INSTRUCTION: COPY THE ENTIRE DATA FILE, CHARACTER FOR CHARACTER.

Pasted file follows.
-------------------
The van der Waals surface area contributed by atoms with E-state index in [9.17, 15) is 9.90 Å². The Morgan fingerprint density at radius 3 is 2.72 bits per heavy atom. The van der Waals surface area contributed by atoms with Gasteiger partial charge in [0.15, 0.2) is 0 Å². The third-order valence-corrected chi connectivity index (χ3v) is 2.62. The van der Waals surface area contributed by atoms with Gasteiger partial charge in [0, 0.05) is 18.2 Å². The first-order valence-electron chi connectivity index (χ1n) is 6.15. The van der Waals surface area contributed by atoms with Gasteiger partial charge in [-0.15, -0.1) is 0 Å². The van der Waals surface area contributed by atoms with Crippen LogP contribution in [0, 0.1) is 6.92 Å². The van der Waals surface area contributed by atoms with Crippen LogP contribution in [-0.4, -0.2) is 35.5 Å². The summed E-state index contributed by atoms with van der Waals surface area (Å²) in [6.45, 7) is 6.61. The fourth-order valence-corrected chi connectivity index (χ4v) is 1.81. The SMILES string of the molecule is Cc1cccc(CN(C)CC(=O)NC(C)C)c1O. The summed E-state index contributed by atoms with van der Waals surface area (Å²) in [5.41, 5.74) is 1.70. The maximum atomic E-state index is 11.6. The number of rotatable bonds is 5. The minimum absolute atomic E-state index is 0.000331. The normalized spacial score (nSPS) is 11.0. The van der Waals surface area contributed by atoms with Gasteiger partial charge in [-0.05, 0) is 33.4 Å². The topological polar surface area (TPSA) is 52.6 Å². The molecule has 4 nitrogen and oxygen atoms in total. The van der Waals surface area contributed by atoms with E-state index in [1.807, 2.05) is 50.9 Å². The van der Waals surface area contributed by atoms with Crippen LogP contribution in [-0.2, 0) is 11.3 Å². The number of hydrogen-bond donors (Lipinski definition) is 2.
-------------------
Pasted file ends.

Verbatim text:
The van der Waals surface area contributed by atoms with E-state index in [9.17, 15) is 9.90 Å². The Morgan fingerprint density at radius 3 is 2.72 bits per heavy atom. The van der Waals surface area contributed by atoms with Gasteiger partial charge in [0.15, 0.2) is 0 Å². The third-order valence-corrected chi connectivity index (χ3v) is 2.62. The van der Waals surface area contributed by atoms with Gasteiger partial charge in [0, 0.05) is 18.2 Å². The first-order valence-electron chi connectivity index (χ1n) is 6.15. The van der Waals surface area contributed by atoms with Gasteiger partial charge in [-0.15, -0.1) is 0 Å². The van der Waals surface area contributed by atoms with Crippen LogP contribution in [0, 0.1) is 6.92 Å². The van der Waals surface area contributed by atoms with Crippen LogP contribution in [-0.4, -0.2) is 35.5 Å². The summed E-state index contributed by atoms with van der Waals surface area (Å²) in [6.45, 7) is 6.61. The fourth-order valence-corrected chi connectivity index (χ4v) is 1.81. The SMILES string of the molecule is Cc1cccc(CN(C)CC(=O)NC(C)C)c1O. The summed E-state index contributed by atoms with van der Waals surface area (Å²) in [5.41, 5.74) is 1.70. The maximum atomic E-state index is 11.6. The number of rotatable bonds is 5. The minimum absolute atomic E-state index is 0.000331. The normalized spacial score (nSPS) is 11.0. The van der Waals surface area contributed by atoms with Gasteiger partial charge in [-0.05, 0) is 33.4 Å². The topological polar surface area (TPSA) is 52.6 Å². The molecule has 4 nitrogen and oxygen atoms in total. The van der Waals surface area contributed by atoms with E-state index in [1.807, 2.05) is 50.9 Å². The van der Waals surface area contributed by atoms with Crippen LogP contribution in [-0.2, 0) is 11.3 Å². The number of hydrogen-bond donors (Lipinski definition) is 2.